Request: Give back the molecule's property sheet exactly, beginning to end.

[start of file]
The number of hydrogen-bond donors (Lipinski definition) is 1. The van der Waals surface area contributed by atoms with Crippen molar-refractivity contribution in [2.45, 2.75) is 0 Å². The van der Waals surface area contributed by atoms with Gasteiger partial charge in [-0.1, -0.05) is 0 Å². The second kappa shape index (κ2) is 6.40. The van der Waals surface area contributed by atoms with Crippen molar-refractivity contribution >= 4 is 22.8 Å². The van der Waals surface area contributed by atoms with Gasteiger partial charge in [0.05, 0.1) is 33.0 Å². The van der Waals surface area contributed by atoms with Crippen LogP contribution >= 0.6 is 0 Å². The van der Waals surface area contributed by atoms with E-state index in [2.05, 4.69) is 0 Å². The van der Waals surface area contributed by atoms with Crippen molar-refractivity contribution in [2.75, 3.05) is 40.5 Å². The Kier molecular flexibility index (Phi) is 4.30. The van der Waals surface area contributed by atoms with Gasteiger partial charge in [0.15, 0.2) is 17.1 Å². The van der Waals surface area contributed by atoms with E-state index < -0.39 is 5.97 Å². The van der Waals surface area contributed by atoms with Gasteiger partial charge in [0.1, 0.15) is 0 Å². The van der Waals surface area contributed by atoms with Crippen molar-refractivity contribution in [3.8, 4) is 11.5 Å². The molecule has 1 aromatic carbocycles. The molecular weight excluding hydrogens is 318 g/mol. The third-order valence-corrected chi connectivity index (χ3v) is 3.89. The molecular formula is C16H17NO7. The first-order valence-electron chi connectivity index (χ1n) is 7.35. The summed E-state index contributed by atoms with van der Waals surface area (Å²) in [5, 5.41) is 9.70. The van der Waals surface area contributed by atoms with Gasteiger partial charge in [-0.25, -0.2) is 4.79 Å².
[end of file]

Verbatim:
The number of hydrogen-bond donors (Lipinski definition) is 1. The van der Waals surface area contributed by atoms with Crippen molar-refractivity contribution in [2.45, 2.75) is 0 Å². The van der Waals surface area contributed by atoms with Gasteiger partial charge in [-0.1, -0.05) is 0 Å². The second kappa shape index (κ2) is 6.40. The van der Waals surface area contributed by atoms with Crippen molar-refractivity contribution >= 4 is 22.8 Å². The van der Waals surface area contributed by atoms with Gasteiger partial charge in [0.05, 0.1) is 33.0 Å². The van der Waals surface area contributed by atoms with Crippen LogP contribution >= 0.6 is 0 Å². The van der Waals surface area contributed by atoms with E-state index in [2.05, 4.69) is 0 Å². The van der Waals surface area contributed by atoms with Crippen molar-refractivity contribution in [2.75, 3.05) is 40.5 Å². The Kier molecular flexibility index (Phi) is 4.30. The van der Waals surface area contributed by atoms with Gasteiger partial charge in [0.15, 0.2) is 17.1 Å². The van der Waals surface area contributed by atoms with E-state index < -0.39 is 5.97 Å². The van der Waals surface area contributed by atoms with Gasteiger partial charge in [0.1, 0.15) is 0 Å². The van der Waals surface area contributed by atoms with Crippen molar-refractivity contribution in [3.8, 4) is 11.5 Å². The molecule has 1 aromatic carbocycles. The molecular weight excluding hydrogens is 318 g/mol. The third-order valence-corrected chi connectivity index (χ3v) is 3.89. The molecular formula is C16H17NO7. The first-order valence-electron chi connectivity index (χ1n) is 7.35. The summed E-state index contributed by atoms with van der Waals surface area (Å²) in [5, 5.41) is 9.70. The van der Waals surface area contributed by atoms with Gasteiger partial charge in [-0.25, -0.2) is 4.79 Å².